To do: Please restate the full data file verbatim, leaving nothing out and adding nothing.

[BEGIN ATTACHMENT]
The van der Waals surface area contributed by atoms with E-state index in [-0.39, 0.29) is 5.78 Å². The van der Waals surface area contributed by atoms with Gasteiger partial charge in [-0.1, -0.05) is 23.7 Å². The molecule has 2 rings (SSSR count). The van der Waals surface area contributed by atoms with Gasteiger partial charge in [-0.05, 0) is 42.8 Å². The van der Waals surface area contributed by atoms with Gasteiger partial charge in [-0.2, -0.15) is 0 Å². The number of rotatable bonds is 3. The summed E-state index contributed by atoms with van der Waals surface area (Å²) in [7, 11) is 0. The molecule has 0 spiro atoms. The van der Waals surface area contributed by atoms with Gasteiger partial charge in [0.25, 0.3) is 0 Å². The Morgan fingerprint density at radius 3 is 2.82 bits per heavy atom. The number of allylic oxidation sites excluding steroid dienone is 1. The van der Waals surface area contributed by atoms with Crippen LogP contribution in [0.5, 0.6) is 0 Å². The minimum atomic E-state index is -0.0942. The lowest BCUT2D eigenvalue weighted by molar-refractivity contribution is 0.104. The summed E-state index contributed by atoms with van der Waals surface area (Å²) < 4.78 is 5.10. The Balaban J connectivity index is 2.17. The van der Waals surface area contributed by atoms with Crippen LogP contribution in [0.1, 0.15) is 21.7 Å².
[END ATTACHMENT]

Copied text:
The van der Waals surface area contributed by atoms with E-state index in [-0.39, 0.29) is 5.78 Å². The van der Waals surface area contributed by atoms with Gasteiger partial charge in [-0.1, -0.05) is 23.7 Å². The molecule has 2 rings (SSSR count). The van der Waals surface area contributed by atoms with Gasteiger partial charge in [-0.05, 0) is 42.8 Å². The van der Waals surface area contributed by atoms with Gasteiger partial charge in [-0.2, -0.15) is 0 Å². The number of rotatable bonds is 3. The summed E-state index contributed by atoms with van der Waals surface area (Å²) in [7, 11) is 0. The molecule has 0 spiro atoms. The van der Waals surface area contributed by atoms with Gasteiger partial charge in [0.25, 0.3) is 0 Å². The Morgan fingerprint density at radius 3 is 2.82 bits per heavy atom. The number of allylic oxidation sites excluding steroid dienone is 1. The van der Waals surface area contributed by atoms with Crippen LogP contribution in [0.5, 0.6) is 0 Å². The minimum atomic E-state index is -0.0942. The lowest BCUT2D eigenvalue weighted by molar-refractivity contribution is 0.104. The summed E-state index contributed by atoms with van der Waals surface area (Å²) < 4.78 is 5.10. The Balaban J connectivity index is 2.17. The van der Waals surface area contributed by atoms with Crippen LogP contribution in [0.1, 0.15) is 21.7 Å².